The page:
Thanks so much for the series! I am acquainted with Bob Porco - a great guy who's done much to highlight a deep reminiscence of one of New York's beloved venues. Here is something about the 50th anniversary bash in honor Gerde's that was held earlier this year. Would love comments.

http://www.womanaroundtown.com/sections/playing-around/gerde%E2%80%99s-folk-city-50-years-later-the-decades-greatest-afterparty

Oct. 21 2010 11:08 AM
Gerry Segal from NYC UWS

I played the Open Mikes in the 60's and opened for Melissa Manchester in the 70's. A Heady time in more ways than one. Saw George Harrison perform and bumped into Hendrix who was exiting Ladyland studios next to the club when it was on 3rd Street. Still writing and playing with friends I made there. You can check out our latest:

http://www.youtube.com/watch?v=O_slIO8CxDw.

Oct. 20 2010 04:12 PM
Gerry Segal from NYC UWS

I played the Open Mikes in the 60's and opened for Melissa Manchester in the 70's. A Heady time in more ways than one. Saw George Harrison perform and bumped into Hendrix who was exiting Ladyland studios next to the club when it was on 3rd Street. Still writing and playing with friends I made there. You can check out our latest:

http://www.youtube.com/watch?v=O_slIO8CxDw.

Oct. 20 2010 04:10 PM
JBeek from Inwood, WNYC

Folk City in the mid-80s was one of those places where the unclassifiable could play. I remember great shows by Feelies-offshoot band the Trypes, as well as They Might Be Giants when they were a duo.

Oct. 20 2010 02:34 PM
Ed

I'm not sure if this has been mentioned, but you shouldn't forget the late seventies and eighties at Folk City when then owners Robbie & Marilyn & Joe revitalized the club, booking not only New York singer songwriters but also made it the place in NY for great Irish/Scottish/bluegrass/blues/cajun artists to play when coming through town; plus they introduced other kinds of music, including the Music for Dozens series where if I remember correctly I saw John Zorn for the first time, the Golden Palominos, I think even the Minutemen; and certainly the Violent Femmes played there a couple of times.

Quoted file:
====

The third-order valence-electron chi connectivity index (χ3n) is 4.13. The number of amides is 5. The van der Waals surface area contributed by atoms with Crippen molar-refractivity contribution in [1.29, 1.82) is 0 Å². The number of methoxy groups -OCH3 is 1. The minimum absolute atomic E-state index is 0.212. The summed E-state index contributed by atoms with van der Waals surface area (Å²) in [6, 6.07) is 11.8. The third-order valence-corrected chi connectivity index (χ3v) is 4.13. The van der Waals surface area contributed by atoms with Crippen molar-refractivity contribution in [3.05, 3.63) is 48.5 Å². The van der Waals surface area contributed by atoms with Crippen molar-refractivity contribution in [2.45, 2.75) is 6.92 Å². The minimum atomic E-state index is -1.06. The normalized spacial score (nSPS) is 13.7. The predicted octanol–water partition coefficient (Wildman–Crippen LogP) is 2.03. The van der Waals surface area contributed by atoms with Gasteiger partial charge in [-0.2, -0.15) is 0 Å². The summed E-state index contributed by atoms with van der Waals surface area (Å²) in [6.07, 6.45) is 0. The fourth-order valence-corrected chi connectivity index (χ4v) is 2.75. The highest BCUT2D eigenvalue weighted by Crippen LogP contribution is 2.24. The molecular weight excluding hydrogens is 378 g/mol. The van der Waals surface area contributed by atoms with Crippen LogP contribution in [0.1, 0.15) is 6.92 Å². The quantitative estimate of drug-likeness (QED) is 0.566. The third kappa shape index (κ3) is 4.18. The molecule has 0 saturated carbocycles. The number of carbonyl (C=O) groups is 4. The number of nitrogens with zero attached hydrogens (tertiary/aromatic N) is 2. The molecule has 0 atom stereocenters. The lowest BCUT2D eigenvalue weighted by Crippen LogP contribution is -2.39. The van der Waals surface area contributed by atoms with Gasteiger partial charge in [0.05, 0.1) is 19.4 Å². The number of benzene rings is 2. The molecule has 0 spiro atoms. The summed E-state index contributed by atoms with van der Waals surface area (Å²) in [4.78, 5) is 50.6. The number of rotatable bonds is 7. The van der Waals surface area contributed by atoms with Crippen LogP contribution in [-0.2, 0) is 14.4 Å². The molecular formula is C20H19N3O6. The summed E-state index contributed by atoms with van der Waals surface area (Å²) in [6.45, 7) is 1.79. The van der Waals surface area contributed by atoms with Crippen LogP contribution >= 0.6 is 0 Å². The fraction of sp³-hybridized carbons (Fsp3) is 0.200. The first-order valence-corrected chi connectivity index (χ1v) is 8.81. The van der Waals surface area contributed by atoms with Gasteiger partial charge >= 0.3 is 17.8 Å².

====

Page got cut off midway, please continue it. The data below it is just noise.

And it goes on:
Oct. 20 2010 02:33 PM
JBeek from Inwood, WNYC

Folk City in the mid-80s was one of those places where the unclassifiable could play. I remember great shows by Feelies-offshoot band the Trypes, as well as They Might Be Giants when they were a duo.

Oct. 20 2010 02:32 PM
Len Stokes from Westchester

An ironic sidebar re: Doc Watson:

When Tom Paley left the New Lost City Ramblers, John (Cohen) and Mike (Seeger) asked Doc to take his place in the trio. Doc said no, he didn't want to travel so much. A short time later he played at the Newport Folk Festival and he's been traveling ever since.

Len

Oct. 20 2010 02:29 PM
Pam from NYC

Your guest has said that by the late '70s, the original folk revivalists were gone. Not true: van Ronk, Havens, Paxton, and others were still fixtures on the scene.

Oct. 20 2010 02:22 PM
BigMax

More myth than fact. There were plenty of folks who stuck it out but the volume was insane. As for "face down" at Gerdes, I usually made it across the street to the basketball court to go "face down"

Oct. 20 2010 02:21 PM
a g from n j

i really dig the politics of folk. some of the music i really like. but a lot of it sounds like
what i'll call "caucasian spirituals"

Oct. 20 2010 02:17 PM
C.E. Connelly from Manhattan

This was at the second Gerde's (though lots of your vanished venues had more than one incarnation), but The Replacements first New York City was at Gerde's. According to several published accounts they brought in their Marshall stacks and played so loud they cleared the room. Even the soundman walked out.

Oct. 20 2010 02:16 PM
peter

It's important to remember that Dylan was just the MC at the old Gerdes. He wore an engineers hat and rarely got to play.